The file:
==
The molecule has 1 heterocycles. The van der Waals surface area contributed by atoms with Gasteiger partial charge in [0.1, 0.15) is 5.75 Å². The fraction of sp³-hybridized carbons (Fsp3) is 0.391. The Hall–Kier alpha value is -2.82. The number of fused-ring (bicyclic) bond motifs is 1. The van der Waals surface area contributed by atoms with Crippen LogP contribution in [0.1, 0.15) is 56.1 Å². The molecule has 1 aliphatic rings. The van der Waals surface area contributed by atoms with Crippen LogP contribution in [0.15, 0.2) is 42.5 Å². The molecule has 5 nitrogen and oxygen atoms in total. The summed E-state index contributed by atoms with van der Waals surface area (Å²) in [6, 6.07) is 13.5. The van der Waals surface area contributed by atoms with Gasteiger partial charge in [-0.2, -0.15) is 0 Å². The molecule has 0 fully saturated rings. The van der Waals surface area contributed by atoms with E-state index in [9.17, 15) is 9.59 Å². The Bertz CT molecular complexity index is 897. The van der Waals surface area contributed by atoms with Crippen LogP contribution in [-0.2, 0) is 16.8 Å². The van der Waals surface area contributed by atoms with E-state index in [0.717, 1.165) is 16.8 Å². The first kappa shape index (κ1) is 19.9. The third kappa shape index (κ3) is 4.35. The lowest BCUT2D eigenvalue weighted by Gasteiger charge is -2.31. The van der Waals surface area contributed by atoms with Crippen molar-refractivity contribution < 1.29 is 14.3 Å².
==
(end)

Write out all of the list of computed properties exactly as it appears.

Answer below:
The molecule has 1 heterocycles. The van der Waals surface area contributed by atoms with Gasteiger partial charge in [0.1, 0.15) is 5.75 Å². The fraction of sp³-hybridized carbons (Fsp3) is 0.391. The Hall–Kier alpha value is -2.82. The number of fused-ring (bicyclic) bond motifs is 1. The van der Waals surface area contributed by atoms with Crippen LogP contribution in [0.1, 0.15) is 56.1 Å². The molecule has 1 aliphatic rings. The van der Waals surface area contributed by atoms with Crippen LogP contribution in [0.15, 0.2) is 42.5 Å². The molecule has 5 nitrogen and oxygen atoms in total. The summed E-state index contributed by atoms with van der Waals surface area (Å²) in [6, 6.07) is 13.5. The van der Waals surface area contributed by atoms with Gasteiger partial charge in [-0.2, -0.15) is 0 Å². The molecule has 0 fully saturated rings. The van der Waals surface area contributed by atoms with E-state index in [9.17, 15) is 9.59 Å². The Bertz CT molecular complexity index is 897. The van der Waals surface area contributed by atoms with Crippen LogP contribution in [-0.2, 0) is 16.8 Å². The van der Waals surface area contributed by atoms with E-state index in [0.717, 1.165) is 16.8 Å². The first kappa shape index (κ1) is 19.9. The third kappa shape index (κ3) is 4.35. The lowest BCUT2D eigenvalue weighted by Gasteiger charge is -2.31. The van der Waals surface area contributed by atoms with Crippen molar-refractivity contribution < 1.29 is 14.3 Å².